“We will still be here,” Holzman says, pausing before adding with a laugh, “because our other show, ‘Jerusalem Syndrome’ is gonna open next season.”
Needleman steps on his laugh line.
“Of course our goal is to move it,” she says. “Our goal is to move everything forward in some way or another. But we will make that happen one way or another, to Broadway or elsewhere. We are doing so much crazy work now, that’ll just be one more positive thing we’ll be doing. And we won’t be doing it alone. We’ll have a production team.”
Holzman says location is on their side.
“One attraction of the theater — both selfish and not — is that if there are works that we think have the ability to move — our own and others — it’s very easy to get people up from New York, investors and producers. They can come here a lot easier than, say, Phoenix.”
Jolles is convinced what people see in White Plains will have an impact.
“We’re not all going to be Wallenbergs,” she says, “But if people leave the theater and go ‘You know what??I’m going to help that lady across the street.’ If we each did one-one-hundred-thousandth of what he did, we’d save a life.
“Laurence, Felicia and I have always said that Wallenberg to us is the kind of hero we want our kids to look up to. There are so many pop stars out there and so many scandalous-story-this and bad-story-that and people getting into trouble. When people say ‘Where are the heroes?’ he’s an ultimate hero. He’s someone who chose to go to a situation he didn’t have to go into and do what was right.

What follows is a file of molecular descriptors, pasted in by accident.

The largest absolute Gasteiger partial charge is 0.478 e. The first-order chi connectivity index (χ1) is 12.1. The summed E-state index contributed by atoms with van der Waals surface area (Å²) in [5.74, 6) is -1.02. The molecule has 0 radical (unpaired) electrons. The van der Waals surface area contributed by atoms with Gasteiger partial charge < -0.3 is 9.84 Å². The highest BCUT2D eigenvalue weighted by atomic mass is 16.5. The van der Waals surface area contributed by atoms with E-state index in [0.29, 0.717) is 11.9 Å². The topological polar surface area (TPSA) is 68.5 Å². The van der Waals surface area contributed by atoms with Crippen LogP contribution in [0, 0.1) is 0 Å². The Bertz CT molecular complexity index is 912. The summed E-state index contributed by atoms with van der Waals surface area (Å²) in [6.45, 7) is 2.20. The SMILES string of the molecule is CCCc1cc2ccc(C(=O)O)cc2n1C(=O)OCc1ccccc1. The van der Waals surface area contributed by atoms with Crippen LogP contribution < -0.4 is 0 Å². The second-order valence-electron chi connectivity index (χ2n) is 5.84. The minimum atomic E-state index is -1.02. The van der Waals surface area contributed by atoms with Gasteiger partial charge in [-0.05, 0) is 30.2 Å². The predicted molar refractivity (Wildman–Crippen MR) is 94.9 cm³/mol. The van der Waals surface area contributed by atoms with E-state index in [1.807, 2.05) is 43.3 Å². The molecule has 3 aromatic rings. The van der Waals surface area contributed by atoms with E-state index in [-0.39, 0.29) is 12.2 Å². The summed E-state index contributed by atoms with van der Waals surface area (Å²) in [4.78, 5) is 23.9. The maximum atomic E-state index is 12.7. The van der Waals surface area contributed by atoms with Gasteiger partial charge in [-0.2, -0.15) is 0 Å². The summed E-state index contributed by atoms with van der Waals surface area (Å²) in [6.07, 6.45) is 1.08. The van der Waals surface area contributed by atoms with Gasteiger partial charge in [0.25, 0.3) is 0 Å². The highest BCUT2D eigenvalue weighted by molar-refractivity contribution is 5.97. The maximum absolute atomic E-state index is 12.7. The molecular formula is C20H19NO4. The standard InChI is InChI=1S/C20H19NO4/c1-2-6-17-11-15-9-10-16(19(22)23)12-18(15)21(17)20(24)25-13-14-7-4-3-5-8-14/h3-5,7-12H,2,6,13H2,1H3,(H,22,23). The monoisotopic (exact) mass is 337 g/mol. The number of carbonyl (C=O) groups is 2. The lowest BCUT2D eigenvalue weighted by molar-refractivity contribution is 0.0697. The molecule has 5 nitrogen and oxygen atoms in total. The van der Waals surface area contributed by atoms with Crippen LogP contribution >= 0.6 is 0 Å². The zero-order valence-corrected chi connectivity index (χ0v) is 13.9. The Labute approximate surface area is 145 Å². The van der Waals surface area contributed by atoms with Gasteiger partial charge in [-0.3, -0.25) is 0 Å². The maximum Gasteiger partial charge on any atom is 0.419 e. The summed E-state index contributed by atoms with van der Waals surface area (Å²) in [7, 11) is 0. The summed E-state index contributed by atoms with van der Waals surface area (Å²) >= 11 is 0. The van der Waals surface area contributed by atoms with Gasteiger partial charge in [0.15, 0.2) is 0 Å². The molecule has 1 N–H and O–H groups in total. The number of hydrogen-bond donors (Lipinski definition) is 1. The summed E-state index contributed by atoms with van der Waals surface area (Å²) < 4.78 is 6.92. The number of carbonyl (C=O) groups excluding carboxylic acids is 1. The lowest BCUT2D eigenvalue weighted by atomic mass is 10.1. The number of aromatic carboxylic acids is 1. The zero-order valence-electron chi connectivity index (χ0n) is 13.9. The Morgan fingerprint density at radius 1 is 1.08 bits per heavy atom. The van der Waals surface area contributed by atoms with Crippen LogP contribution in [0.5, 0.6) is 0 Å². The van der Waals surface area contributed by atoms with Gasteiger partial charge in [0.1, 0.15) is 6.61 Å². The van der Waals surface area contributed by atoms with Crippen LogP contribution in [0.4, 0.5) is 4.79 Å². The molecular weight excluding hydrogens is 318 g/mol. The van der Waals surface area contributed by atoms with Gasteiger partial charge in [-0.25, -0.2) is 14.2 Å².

“I feel like we’re trying to put ourselves into this theater and do what is right, which is to give writers, directors and designers and actors a place in Westchester to have their voices heard on a regular basis.
“I want it to feel like it’s Westchester’s theater and I want people to know who I am and feel like they can come up to me and tell me, ‘That play really pissed me off.’ What I don’t want is for people to tell me that they were bored.“
After this first season, Jolles knows what she wants to hear from her audience.
“I hope they’ll say ‘I can’t wait to see what they do next year,’” she says.
Above, photo by Tania Savayan/The Journal News: Artistic Director Annette Jolles on the stage of the White Plains Performing Arts Center. Below, photo by Mark Vergari/The Journal News: Felicia Needleman, left, Laurence Holzman and Kathy Davisson at the White Plains Performing Arts Center.